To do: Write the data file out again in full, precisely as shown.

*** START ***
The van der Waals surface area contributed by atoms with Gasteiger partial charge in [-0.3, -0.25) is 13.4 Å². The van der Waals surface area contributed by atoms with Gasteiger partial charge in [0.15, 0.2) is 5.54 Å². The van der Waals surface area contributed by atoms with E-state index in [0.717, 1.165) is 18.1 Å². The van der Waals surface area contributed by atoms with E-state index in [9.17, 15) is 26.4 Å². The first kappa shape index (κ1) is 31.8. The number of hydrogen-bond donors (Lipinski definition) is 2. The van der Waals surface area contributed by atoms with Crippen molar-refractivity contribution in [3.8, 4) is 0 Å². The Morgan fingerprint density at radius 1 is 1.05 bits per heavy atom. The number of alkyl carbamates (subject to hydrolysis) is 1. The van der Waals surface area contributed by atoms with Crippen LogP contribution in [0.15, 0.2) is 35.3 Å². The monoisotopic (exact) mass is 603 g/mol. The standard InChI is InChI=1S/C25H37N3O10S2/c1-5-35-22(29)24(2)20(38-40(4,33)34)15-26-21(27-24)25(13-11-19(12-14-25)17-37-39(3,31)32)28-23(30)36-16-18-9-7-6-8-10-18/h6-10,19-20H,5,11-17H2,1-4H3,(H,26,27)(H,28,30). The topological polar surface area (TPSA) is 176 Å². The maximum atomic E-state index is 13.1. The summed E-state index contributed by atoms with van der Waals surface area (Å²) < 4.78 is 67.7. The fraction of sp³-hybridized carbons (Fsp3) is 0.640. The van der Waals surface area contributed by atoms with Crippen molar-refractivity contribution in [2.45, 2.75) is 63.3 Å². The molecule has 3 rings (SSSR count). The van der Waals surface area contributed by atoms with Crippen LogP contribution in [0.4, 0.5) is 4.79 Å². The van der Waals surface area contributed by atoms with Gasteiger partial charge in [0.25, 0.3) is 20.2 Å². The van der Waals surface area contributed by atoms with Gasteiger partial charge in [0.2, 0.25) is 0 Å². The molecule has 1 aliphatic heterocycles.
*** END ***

The van der Waals surface area contributed by atoms with Gasteiger partial charge in [-0.3, -0.25) is 13.4 Å². The van der Waals surface area contributed by atoms with Gasteiger partial charge in [0.15, 0.2) is 5.54 Å². The van der Waals surface area contributed by atoms with E-state index in [0.717, 1.165) is 18.1 Å². The van der Waals surface area contributed by atoms with E-state index in [9.17, 15) is 26.4 Å². The first kappa shape index (κ1) is 31.8. The number of hydrogen-bond donors (Lipinski definition) is 2. The van der Waals surface area contributed by atoms with Crippen molar-refractivity contribution in [3.8, 4) is 0 Å². The Morgan fingerprint density at radius 1 is 1.05 bits per heavy atom. The number of alkyl carbamates (subject to hydrolysis) is 1. The van der Waals surface area contributed by atoms with Crippen LogP contribution in [0.15, 0.2) is 35.3 Å². The monoisotopic (exact) mass is 603 g/mol. The standard InChI is InChI=1S/C25H37N3O10S2/c1-5-35-22(29)24(2)20(38-40(4,33)34)15-26-21(27-24)25(13-11-19(12-14-25)17-37-39(3,31)32)28-23(30)36-16-18-9-7-6-8-10-18/h6-10,19-20H,5,11-17H2,1-4H3,(H,26,27)(H,28,30). The topological polar surface area (TPSA) is 176 Å². The maximum atomic E-state index is 13.1. The summed E-state index contributed by atoms with van der Waals surface area (Å²) < 4.78 is 67.7. The fraction of sp³-hybridized carbons (Fsp3) is 0.640. The van der Waals surface area contributed by atoms with Crippen molar-refractivity contribution in [2.45, 2.75) is 63.3 Å². The molecule has 3 rings (SSSR count). The van der Waals surface area contributed by atoms with Crippen LogP contribution in [0.4, 0.5) is 4.79 Å². The van der Waals surface area contributed by atoms with Gasteiger partial charge in [0.25, 0.3) is 20.2 Å². The van der Waals surface area contributed by atoms with Gasteiger partial charge in [0.2, 0.25) is 0 Å². The molecule has 1 aliphatic heterocycles.